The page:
Dispatches from the Police State

The obvious consequence of granting an institutional monopoly on law enforcement is that police departments will feel no need to “please the consumer” because their consumers pay whether they like the service or not. Every week police officers abuse their power, injure law-abiding citizens, and usually get away with it. This week’s headlines are no different. Here are just a few recent dispatches from the police state:

  • A British Columbia cop kicked a suspect in the face (pictured above), fortunately it was caught on video.
  • A Cleveland police officer sexually assaulted a male inmate.
  • A former FBI agent was given to a pathetic two year sentence for a plan to kill his wife and boss.
  • Hampton, Iowa police tell reporters that it suspended a police officer, but refuse to inform anyone of his crime.
  • A Youngstown cop forced two children to the ground at gunpoint after their game of tag looked “suspicious,” particularly because one boy had a backpack on.
  • “NYPD officer works as drug dealer’s bodyguard, tries to steal money from him, fails, and gets a paid vacation anyway!
  • Another NYPD cop flashed his badge as he attempted to solicit sex from a 17-year-old.
  • While a Greenely Colorado cop sexually assaulted a woman during a traffic stop, New Orleans PD had to fire two cops after their officers falsely arrested two women on prostitution charges.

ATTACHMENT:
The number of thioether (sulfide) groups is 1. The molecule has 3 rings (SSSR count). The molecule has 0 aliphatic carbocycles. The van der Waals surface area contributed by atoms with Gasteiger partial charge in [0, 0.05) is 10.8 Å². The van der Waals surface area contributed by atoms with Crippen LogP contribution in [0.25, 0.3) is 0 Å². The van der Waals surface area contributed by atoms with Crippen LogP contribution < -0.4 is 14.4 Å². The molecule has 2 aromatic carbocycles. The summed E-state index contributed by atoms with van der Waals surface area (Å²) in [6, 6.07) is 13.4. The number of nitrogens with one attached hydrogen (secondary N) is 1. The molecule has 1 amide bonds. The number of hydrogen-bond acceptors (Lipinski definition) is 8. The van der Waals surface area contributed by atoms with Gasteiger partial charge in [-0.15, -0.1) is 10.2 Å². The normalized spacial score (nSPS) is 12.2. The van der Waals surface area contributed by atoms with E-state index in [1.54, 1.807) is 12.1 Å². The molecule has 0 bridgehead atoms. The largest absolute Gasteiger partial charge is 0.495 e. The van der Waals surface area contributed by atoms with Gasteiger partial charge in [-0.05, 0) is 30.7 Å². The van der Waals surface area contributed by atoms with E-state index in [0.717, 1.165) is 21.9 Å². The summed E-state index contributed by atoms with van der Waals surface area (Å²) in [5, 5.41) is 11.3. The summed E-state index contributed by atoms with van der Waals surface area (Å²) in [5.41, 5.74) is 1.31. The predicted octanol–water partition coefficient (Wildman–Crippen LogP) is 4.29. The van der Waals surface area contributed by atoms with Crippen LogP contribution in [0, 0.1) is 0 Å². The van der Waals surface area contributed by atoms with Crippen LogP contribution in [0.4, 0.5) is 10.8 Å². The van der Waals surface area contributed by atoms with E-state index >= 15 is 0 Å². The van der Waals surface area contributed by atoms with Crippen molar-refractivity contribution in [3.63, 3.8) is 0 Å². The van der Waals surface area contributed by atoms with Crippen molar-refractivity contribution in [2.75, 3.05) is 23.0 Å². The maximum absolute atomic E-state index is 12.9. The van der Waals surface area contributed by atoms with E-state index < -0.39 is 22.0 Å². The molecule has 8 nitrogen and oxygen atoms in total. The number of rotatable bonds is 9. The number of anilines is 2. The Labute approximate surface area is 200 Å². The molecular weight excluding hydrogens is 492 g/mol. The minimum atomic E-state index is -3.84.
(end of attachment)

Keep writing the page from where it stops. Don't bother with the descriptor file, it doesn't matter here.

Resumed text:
• A Philly cop will get his full pension despite being convicted of repeatedly raping a 12 year old girl over a period of six years.
  • Philly PD also apparently miscalibrated their breathalyzers resulting in a review of over a thousand drunk driving convictions.
  • Woman files a federal complaint after Pentagon completely bungles her rape case. The rapist eventually was acquitted because the military “had ‘lost’ the underwear” she was wearing when raped. Later she gets a call from an Army investigator telling her she could come and pick up her underwear.

If the Fraternal Order of Police was just another large, national corporation, the outrage over this pattern of abusive, irresponsible behavior would be headline news. Congress would conduct investigations, reforms would be proposed, and the idea that they deserve a monopoly on the use of force would be revisited. Unfortunately, they are not just another large organization. They are the police, and as such, are deemed irreproachable.

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